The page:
Krakow is best known for the picturesque images of its Main Square and the Wawel Castle, so alluring that you may think there is not much room left for any other attractions or activities but wandering around the Planty Park-limited area of the UNESCO-protected Old Town. With almost 762,000 residents inhabiting its metro area and 18 districts the city is comprised of (including the stunning Old Town, the charming area of Jewish Kazimierz, the district of Podgórze with the remnants of Krakow’s pagan past, or the meticulously planned pearl of socialist realism represented by Nowa Huta), Krakow has a lot more variety to offer!
Climbing the stairs of the taller tower of St. Mary’s Basilica will make you overlook the cleverly designed plan of the Old Town while hearing the interrupted sound of the trumpet played hourly from the top of it.
The year of 1364 witnessed the establishment of one of the oldest universities of Eastern Europe – the Jagiellonian University, the alma mater of Nicolaus Copernicus, arose in the vicinity of the most architecturally prominent churches of Krakow, located at the corner of tree-shadowed Golebia street. The arcades of the courtyard of Collegium Maius will surely provide you with a great dose of medieval and Renaissance charm the city emanates with.
The factory of Oskar Schindler, who managed to save a couple of lives, is still a popular tourist spot in Krakow, also due to the wide distribution of a picture based on his story.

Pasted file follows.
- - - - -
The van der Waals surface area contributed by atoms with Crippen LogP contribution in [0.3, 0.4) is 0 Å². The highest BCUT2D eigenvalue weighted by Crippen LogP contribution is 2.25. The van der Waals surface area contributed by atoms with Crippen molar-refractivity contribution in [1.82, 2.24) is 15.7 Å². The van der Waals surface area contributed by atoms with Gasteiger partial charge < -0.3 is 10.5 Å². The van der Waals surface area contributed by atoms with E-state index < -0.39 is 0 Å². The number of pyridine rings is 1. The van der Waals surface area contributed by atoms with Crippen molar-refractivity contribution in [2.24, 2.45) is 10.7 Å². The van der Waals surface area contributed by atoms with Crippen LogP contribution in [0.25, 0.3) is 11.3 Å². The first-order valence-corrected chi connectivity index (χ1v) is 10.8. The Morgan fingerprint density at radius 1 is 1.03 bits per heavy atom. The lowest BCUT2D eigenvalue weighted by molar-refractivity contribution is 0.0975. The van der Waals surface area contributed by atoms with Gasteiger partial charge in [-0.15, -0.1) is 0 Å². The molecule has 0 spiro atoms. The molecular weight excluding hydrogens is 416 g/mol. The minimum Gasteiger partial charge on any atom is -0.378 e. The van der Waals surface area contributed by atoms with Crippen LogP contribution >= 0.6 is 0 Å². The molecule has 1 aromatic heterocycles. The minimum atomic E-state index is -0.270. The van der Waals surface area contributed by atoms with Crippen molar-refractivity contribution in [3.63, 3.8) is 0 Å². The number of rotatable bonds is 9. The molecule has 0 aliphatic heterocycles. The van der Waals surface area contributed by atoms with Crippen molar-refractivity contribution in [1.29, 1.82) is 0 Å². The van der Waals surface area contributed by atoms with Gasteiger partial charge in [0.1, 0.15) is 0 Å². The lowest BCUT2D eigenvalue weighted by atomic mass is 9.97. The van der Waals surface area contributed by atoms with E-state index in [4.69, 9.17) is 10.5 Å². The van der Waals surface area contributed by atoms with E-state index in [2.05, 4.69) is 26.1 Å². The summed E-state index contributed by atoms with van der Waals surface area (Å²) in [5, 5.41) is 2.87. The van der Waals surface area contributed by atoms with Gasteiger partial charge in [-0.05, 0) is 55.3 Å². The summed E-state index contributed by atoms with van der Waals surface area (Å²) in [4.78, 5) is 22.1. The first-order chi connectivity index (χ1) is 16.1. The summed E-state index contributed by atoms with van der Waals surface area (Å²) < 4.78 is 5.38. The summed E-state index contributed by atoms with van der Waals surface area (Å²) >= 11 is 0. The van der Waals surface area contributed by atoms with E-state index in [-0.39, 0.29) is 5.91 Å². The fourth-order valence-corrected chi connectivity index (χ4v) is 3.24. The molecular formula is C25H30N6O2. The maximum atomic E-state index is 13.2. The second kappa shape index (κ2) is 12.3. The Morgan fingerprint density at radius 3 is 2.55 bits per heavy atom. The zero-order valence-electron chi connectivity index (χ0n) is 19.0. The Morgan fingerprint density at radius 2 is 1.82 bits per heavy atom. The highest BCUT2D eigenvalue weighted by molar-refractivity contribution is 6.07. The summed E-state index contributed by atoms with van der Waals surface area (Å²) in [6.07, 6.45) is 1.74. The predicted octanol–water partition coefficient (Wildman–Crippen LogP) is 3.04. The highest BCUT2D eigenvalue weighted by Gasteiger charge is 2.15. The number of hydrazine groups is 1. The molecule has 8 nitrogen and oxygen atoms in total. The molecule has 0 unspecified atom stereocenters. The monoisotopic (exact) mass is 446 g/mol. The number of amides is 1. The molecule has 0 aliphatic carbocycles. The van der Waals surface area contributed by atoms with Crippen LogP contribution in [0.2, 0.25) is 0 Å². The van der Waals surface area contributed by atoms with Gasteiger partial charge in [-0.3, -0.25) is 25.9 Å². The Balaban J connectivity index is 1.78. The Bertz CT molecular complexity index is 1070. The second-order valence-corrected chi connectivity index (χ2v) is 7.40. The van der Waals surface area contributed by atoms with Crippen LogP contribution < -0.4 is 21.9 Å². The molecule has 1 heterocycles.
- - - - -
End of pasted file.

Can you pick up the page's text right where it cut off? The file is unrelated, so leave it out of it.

Ojców National Park
A visit paid to Ojcow National Park, located 15 km north of Krakow, takes you to a perfect place to recover after having visited the camp. The fairy-tale-like surroundings have long attracted the foremost Polish filmmakers with their eerie limestone cliffs, rock formations, canyons, caves and valleys, as well as with the mystifying castle in Pieskowa Skala or medieval stronghold of King Casimir. Exploring the place is a great idea for photographers and those who like spending their holiday in the saddle.
Zakrzówek in Krakow
Man-made Zakrzowek Lake provides similar impressions with its limestone cliffs, being located 25 minutes of walking distance from the Wawel Hill – this place is popular with rock climbers and scuba divers, as well as provides a perfect spot for barbecue lovers.
Want to know more? Read about other things to do in Krakow here